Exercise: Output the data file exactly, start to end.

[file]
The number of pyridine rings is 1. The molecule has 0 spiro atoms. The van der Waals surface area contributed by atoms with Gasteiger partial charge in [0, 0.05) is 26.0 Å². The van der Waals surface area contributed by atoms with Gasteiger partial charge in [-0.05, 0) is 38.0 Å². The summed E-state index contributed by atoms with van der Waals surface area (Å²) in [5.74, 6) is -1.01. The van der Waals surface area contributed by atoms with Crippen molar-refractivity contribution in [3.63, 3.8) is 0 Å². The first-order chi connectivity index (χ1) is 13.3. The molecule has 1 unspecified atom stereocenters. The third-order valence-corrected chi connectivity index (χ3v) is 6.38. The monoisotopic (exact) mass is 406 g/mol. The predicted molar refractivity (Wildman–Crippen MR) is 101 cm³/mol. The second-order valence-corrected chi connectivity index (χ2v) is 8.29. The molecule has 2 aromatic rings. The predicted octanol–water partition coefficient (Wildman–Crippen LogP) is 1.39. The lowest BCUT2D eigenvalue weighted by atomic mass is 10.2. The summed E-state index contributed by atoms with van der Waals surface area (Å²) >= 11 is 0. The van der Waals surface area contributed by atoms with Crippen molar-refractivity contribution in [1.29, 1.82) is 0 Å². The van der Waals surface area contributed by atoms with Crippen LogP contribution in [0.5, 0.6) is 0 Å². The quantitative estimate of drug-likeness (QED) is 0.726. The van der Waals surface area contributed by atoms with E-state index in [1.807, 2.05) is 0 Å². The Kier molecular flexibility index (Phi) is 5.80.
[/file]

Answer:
The number of pyridine rings is 1. The molecule has 0 spiro atoms. The van der Waals surface area contributed by atoms with Gasteiger partial charge in [0, 0.05) is 26.0 Å². The van der Waals surface area contributed by atoms with Gasteiger partial charge in [-0.05, 0) is 38.0 Å². The summed E-state index contributed by atoms with van der Waals surface area (Å²) in [5.74, 6) is -1.01. The van der Waals surface area contributed by atoms with Crippen molar-refractivity contribution in [3.63, 3.8) is 0 Å². The first-order chi connectivity index (χ1) is 13.3. The molecule has 1 unspecified atom stereocenters. The third-order valence-corrected chi connectivity index (χ3v) is 6.38. The monoisotopic (exact) mass is 406 g/mol. The predicted molar refractivity (Wildman–Crippen MR) is 101 cm³/mol. The second-order valence-corrected chi connectivity index (χ2v) is 8.29. The molecule has 2 aromatic rings. The predicted octanol–water partition coefficient (Wildman–Crippen LogP) is 1.39. The lowest BCUT2D eigenvalue weighted by atomic mass is 10.2. The summed E-state index contributed by atoms with van der Waals surface area (Å²) >= 11 is 0. The van der Waals surface area contributed by atoms with Crippen molar-refractivity contribution in [1.29, 1.82) is 0 Å². The van der Waals surface area contributed by atoms with Crippen LogP contribution in [0.5, 0.6) is 0 Å². The quantitative estimate of drug-likeness (QED) is 0.726. The van der Waals surface area contributed by atoms with E-state index in [1.807, 2.05) is 0 Å². The Kier molecular flexibility index (Phi) is 5.80.